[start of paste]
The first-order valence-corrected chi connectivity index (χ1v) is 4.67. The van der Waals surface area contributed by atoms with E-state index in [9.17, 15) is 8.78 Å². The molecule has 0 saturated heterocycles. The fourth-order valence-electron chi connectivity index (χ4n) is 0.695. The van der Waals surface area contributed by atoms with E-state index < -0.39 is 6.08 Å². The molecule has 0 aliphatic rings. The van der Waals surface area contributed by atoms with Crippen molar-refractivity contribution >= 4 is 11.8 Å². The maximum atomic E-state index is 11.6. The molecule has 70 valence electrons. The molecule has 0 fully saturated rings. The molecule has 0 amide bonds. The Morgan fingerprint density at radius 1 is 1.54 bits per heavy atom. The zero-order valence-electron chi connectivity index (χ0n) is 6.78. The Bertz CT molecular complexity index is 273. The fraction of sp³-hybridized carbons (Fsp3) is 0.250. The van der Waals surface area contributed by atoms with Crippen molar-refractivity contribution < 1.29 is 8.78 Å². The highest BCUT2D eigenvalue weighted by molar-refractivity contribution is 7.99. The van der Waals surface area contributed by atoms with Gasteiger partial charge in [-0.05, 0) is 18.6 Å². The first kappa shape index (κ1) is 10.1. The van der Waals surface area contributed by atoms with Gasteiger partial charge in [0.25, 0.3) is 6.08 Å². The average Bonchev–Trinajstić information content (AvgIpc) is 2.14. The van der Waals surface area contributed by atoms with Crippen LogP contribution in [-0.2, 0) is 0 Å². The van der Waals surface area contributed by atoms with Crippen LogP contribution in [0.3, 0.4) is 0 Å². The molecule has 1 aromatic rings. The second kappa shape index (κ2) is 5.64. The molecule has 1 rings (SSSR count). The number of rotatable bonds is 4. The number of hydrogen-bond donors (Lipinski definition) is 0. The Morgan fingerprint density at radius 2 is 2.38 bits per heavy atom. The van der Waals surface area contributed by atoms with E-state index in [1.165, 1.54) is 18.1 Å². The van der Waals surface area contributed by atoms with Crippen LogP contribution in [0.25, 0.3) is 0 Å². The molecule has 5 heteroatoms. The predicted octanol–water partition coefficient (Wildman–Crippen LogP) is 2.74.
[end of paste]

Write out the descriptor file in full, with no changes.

The first-order valence-corrected chi connectivity index (χ1v) is 4.67. The van der Waals surface area contributed by atoms with E-state index in [9.17, 15) is 8.78 Å². The molecule has 0 saturated heterocycles. The fourth-order valence-electron chi connectivity index (χ4n) is 0.695. The van der Waals surface area contributed by atoms with E-state index < -0.39 is 6.08 Å². The molecule has 0 aliphatic rings. The van der Waals surface area contributed by atoms with Crippen molar-refractivity contribution >= 4 is 11.8 Å². The maximum atomic E-state index is 11.6. The molecule has 70 valence electrons. The molecule has 0 fully saturated rings. The molecule has 0 amide bonds. The Morgan fingerprint density at radius 1 is 1.54 bits per heavy atom. The zero-order valence-electron chi connectivity index (χ0n) is 6.78. The Bertz CT molecular complexity index is 273. The fraction of sp³-hybridized carbons (Fsp3) is 0.250. The van der Waals surface area contributed by atoms with Crippen molar-refractivity contribution < 1.29 is 8.78 Å². The highest BCUT2D eigenvalue weighted by molar-refractivity contribution is 7.99. The van der Waals surface area contributed by atoms with Gasteiger partial charge in [-0.05, 0) is 18.6 Å². The first kappa shape index (κ1) is 10.1. The van der Waals surface area contributed by atoms with Gasteiger partial charge in [0.25, 0.3) is 6.08 Å². The average Bonchev–Trinajstić information content (AvgIpc) is 2.14. The van der Waals surface area contributed by atoms with Crippen LogP contribution in [-0.2, 0) is 0 Å². The van der Waals surface area contributed by atoms with Crippen LogP contribution in [0.3, 0.4) is 0 Å². The molecule has 1 aromatic rings. The second kappa shape index (κ2) is 5.64. The molecule has 1 rings (SSSR count). The number of rotatable bonds is 4. The number of hydrogen-bond donors (Lipinski definition) is 0. The Morgan fingerprint density at radius 2 is 2.38 bits per heavy atom. The van der Waals surface area contributed by atoms with E-state index in [1.165, 1.54) is 18.1 Å². The van der Waals surface area contributed by atoms with Crippen LogP contribution in [0.25, 0.3) is 0 Å². The molecule has 5 heteroatoms. The predicted octanol–water partition coefficient (Wildman–Crippen LogP) is 2.74.